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Preserving Hawaii’s Natural Beauty

Chinaman's Hat, one of the many roadside attractions on Oahu.

Chinaman’s Hat in Windward Oahu.

With millions of visitors traveling to Hawaii every year, it is a wonder that verdant rainforests still flourish, waterfalls can be enjoyed in solitude and fresh fruits can be plucked off of wild trees.  However, there is an on-going battle to protect the natural resources and beauty of the Hawaiian Islands.

Despite its still stunning natural beauty, the Hawaiian Islands have a very sensitive and fragile ecological state. As many of its endemic lifeforms have developed in isolation from the rest of the world, many native Hawaiian species are highly vulnerable to outside influences. As a result, Hawaii has lost more native species than any other place on earth.  In fact, Hawaii is known as the endangered species capital of the world.  However, there is an on-going battle to protect the natural resources of the islands. Here are some helpful ways tourists as well as locals can minimize their impact on Aloha State’s fragile environment.

Do not bring in plants and animals into the state.  Ever since the arrival of European and American settlers, the intentional as well as unintentional introduction of non-native species into Hawaii have had irreversible long term negative consequences on the Aloha State including the extinction of many native species, such as birds, insects and plants. Visitors can do their part by not bringing in any plants and animals into the state without advanced approval by appropriate State of Hawaii government agencies. This is why you have to declare such items before your arrival into the State and are given such forms just before your flight lands.

Respect the natural environment. Whenever you venture out in Hawaii for a hike, a drive or simply a stroll along the beach, stay within marked areas to minimize damage to other parts of the forest or seashore, avoid trekking on any plants and keep your distance from any endangered marine mammals and birds that you may encounter. What might seem harmless to you could prove damaging to the well-being of an endangered species or plant which State of Hawaii is working hard to restore, foster and protect. Plus, it is illegal to approach or harass endangered marine mammals and birds in Hawaii and violators are subject to fines and/or imprisonment.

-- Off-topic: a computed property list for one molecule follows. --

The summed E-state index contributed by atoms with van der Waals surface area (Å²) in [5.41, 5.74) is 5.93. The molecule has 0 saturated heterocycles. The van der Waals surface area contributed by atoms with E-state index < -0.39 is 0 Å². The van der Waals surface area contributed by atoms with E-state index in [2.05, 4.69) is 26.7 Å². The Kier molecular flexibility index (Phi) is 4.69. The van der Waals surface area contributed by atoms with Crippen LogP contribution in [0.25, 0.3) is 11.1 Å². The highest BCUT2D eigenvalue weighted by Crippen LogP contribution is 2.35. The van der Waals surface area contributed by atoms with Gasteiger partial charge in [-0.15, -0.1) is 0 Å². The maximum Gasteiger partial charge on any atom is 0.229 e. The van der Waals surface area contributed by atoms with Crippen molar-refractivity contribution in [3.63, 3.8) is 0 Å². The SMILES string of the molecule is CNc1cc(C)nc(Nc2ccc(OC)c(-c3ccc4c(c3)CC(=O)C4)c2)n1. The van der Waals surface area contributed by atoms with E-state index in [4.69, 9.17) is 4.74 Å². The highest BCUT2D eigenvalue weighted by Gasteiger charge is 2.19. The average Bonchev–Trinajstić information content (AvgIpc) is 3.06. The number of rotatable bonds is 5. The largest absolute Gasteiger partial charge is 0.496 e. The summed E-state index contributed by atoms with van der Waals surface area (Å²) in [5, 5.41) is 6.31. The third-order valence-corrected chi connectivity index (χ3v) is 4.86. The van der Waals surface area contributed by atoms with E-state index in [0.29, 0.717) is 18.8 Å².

Papakolea Green Sand Beach. Photo by Edward Hon.

Though you might find black sand, lava rock, coral, sea shell as well as and other kinds of natural treasure unique to Hawaii, do not ever remove them or take them with you.  Not only is the removal natural objects from the island is not only frowned upon and deprives future visitors from enjoying them as much as you have, it is illegal and violators could incur serious fines. Plus, while it is only a legend, many violators have felt compelled to return such illegally obtained items because of the supposedly bad luck they have endured since taking them.  So why take a chance?

Reduce waste and recycle.  Hawaii has a recycling law which charges a deposit whenever you buy certain types of bottle or plastic containers. The intent was to make sure people have incentives to recycle such items.  While you may not have an opportunity to recover your deposits, you can do your part by placing such items in recycle bins so that others may benefit from turning them in.  Hawaii, being a small island state, has limited land for waste disposal areas; so anything that both residents and tourists can do in this area will minimize the need to create new waste disposal dump sites within the State. Furthermore many places in Hawaii, the island of Oahu in particular, can get fresh spring water directly from the tap, making it unnecessary to buy bottled water in plastic containers. In such instances, you can do your part, by buying a reusable water container and just fill it up from a faucet.

Use environmentally safer sunscreen. Though slathering on sunscreen is not something you generally give a second thought to, the amount of visitors swimming in Hawaiian can actually affect the pollution levels of the water from the residue of sunscreen. Popular beaches, such as Hanauma Bay, have its reefs impacted by the thousands of swimmers using sun screen. While there no definitive answer to this problem, it appears that the ingredient oxybenzone in sunscreens may be the problem.  Instead of using chemicals like oxybenzone, more companies are now making sunscreens that use mineral blockers such as zinc-oxide, which could reduce harm to coral reefs.  However, not all non-oxybenzone sunscreens may be safe, even oil-based products often sold by natural brands. One researcher found that lavender, tea tree, jojoba and other oils, which can act as natural insecticides, may kill delicate coral cells. So for now, it seems like the sun screens using zinc oxide may be the type that you should use to minimize impact to reef life.


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